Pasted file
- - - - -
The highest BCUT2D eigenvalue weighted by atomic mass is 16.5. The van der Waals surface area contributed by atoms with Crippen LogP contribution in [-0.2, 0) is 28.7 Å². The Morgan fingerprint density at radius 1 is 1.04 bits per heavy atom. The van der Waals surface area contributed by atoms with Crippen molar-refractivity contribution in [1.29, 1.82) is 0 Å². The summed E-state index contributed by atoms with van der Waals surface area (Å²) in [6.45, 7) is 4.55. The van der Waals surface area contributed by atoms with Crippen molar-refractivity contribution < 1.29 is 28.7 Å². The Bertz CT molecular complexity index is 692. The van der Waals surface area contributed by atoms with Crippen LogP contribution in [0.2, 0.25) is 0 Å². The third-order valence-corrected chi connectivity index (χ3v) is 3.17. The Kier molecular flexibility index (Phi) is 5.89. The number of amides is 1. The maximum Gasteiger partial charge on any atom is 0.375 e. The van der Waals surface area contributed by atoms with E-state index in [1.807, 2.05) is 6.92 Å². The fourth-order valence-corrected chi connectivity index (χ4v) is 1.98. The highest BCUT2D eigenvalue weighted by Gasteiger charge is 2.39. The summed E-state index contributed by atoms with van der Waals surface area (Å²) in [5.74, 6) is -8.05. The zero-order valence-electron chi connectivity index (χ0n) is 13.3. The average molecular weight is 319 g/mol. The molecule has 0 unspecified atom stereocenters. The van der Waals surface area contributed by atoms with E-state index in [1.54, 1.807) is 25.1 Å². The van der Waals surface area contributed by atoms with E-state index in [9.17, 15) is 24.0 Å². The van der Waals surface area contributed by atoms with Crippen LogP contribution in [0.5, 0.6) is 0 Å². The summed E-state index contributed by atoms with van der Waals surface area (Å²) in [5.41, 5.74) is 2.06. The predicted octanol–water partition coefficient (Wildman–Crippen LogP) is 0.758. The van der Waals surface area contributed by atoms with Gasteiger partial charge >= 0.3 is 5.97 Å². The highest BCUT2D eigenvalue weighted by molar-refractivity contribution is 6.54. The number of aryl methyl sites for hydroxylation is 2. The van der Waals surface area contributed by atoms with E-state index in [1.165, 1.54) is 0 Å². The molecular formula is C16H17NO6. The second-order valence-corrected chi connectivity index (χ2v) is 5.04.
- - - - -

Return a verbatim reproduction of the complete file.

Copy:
The highest BCUT2D eigenvalue weighted by atomic mass is 16.5. The van der Waals surface area contributed by atoms with Crippen LogP contribution in [-0.2, 0) is 28.7 Å². The Morgan fingerprint density at radius 1 is 1.04 bits per heavy atom. The van der Waals surface area contributed by atoms with Crippen molar-refractivity contribution in [1.29, 1.82) is 0 Å². The summed E-state index contributed by atoms with van der Waals surface area (Å²) in [6.45, 7) is 4.55. The van der Waals surface area contributed by atoms with Crippen molar-refractivity contribution < 1.29 is 28.7 Å². The Bertz CT molecular complexity index is 692. The van der Waals surface area contributed by atoms with Crippen LogP contribution in [0.2, 0.25) is 0 Å². The third-order valence-corrected chi connectivity index (χ3v) is 3.17. The Kier molecular flexibility index (Phi) is 5.89. The number of amides is 1. The maximum Gasteiger partial charge on any atom is 0.375 e. The van der Waals surface area contributed by atoms with E-state index in [1.807, 2.05) is 6.92 Å². The fourth-order valence-corrected chi connectivity index (χ4v) is 1.98. The highest BCUT2D eigenvalue weighted by Gasteiger charge is 2.39. The summed E-state index contributed by atoms with van der Waals surface area (Å²) in [5.74, 6) is -8.05. The zero-order valence-electron chi connectivity index (χ0n) is 13.3. The average molecular weight is 319 g/mol. The molecule has 0 unspecified atom stereocenters. The van der Waals surface area contributed by atoms with E-state index in [1.54, 1.807) is 25.1 Å². The van der Waals surface area contributed by atoms with E-state index in [9.17, 15) is 24.0 Å². The van der Waals surface area contributed by atoms with Crippen LogP contribution in [0.5, 0.6) is 0 Å². The summed E-state index contributed by atoms with van der Waals surface area (Å²) in [5.41, 5.74) is 2.06. The predicted octanol–water partition coefficient (Wildman–Crippen LogP) is 0.758. The van der Waals surface area contributed by atoms with Gasteiger partial charge >= 0.3 is 5.97 Å². The highest BCUT2D eigenvalue weighted by molar-refractivity contribution is 6.54. The number of aryl methyl sites for hydroxylation is 2. The van der Waals surface area contributed by atoms with E-state index in [1.165, 1.54) is 0 Å². The molecular formula is C16H17NO6. The second-order valence-corrected chi connectivity index (χ2v) is 5.04.